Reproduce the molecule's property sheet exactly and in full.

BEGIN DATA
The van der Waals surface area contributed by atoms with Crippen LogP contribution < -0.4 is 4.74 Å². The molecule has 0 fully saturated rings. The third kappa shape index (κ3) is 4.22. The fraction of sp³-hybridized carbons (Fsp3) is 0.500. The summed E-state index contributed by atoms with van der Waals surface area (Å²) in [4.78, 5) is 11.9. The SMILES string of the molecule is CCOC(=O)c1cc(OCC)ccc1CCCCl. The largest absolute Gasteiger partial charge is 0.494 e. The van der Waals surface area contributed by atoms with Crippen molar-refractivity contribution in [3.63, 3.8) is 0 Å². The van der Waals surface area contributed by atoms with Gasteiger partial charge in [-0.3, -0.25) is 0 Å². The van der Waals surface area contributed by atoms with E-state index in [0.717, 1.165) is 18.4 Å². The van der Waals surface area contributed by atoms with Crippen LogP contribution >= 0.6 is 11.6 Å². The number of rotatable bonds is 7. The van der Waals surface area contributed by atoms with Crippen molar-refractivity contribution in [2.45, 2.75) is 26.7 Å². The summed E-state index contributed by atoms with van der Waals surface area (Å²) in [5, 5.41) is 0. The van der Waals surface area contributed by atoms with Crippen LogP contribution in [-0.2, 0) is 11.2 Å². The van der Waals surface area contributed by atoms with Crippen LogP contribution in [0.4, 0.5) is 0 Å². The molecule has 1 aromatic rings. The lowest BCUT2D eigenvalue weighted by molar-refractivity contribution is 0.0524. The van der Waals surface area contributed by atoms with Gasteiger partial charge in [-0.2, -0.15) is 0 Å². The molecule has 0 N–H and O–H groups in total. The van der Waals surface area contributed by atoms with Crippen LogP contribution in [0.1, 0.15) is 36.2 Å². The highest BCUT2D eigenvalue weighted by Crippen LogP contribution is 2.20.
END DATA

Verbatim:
The van der Waals surface area contributed by atoms with Crippen LogP contribution < -0.4 is 4.74 Å². The molecule has 0 fully saturated rings. The third kappa shape index (κ3) is 4.22. The fraction of sp³-hybridized carbons (Fsp3) is 0.500. The summed E-state index contributed by atoms with van der Waals surface area (Å²) in [4.78, 5) is 11.9. The SMILES string of the molecule is CCOC(=O)c1cc(OCC)ccc1CCCCl. The largest absolute Gasteiger partial charge is 0.494 e. The van der Waals surface area contributed by atoms with Crippen molar-refractivity contribution in [3.63, 3.8) is 0 Å². The van der Waals surface area contributed by atoms with Gasteiger partial charge in [-0.3, -0.25) is 0 Å². The van der Waals surface area contributed by atoms with E-state index in [0.717, 1.165) is 18.4 Å². The van der Waals surface area contributed by atoms with Crippen LogP contribution >= 0.6 is 11.6 Å². The number of rotatable bonds is 7. The van der Waals surface area contributed by atoms with Crippen molar-refractivity contribution in [2.45, 2.75) is 26.7 Å². The summed E-state index contributed by atoms with van der Waals surface area (Å²) in [5, 5.41) is 0. The van der Waals surface area contributed by atoms with Crippen LogP contribution in [-0.2, 0) is 11.2 Å². The van der Waals surface area contributed by atoms with Crippen LogP contribution in [0.4, 0.5) is 0 Å². The molecule has 1 aromatic rings. The lowest BCUT2D eigenvalue weighted by molar-refractivity contribution is 0.0524. The van der Waals surface area contributed by atoms with Gasteiger partial charge in [-0.2, -0.15) is 0 Å². The molecule has 0 N–H and O–H groups in total. The van der Waals surface area contributed by atoms with Crippen LogP contribution in [0.1, 0.15) is 36.2 Å². The highest BCUT2D eigenvalue weighted by Crippen LogP contribution is 2.20.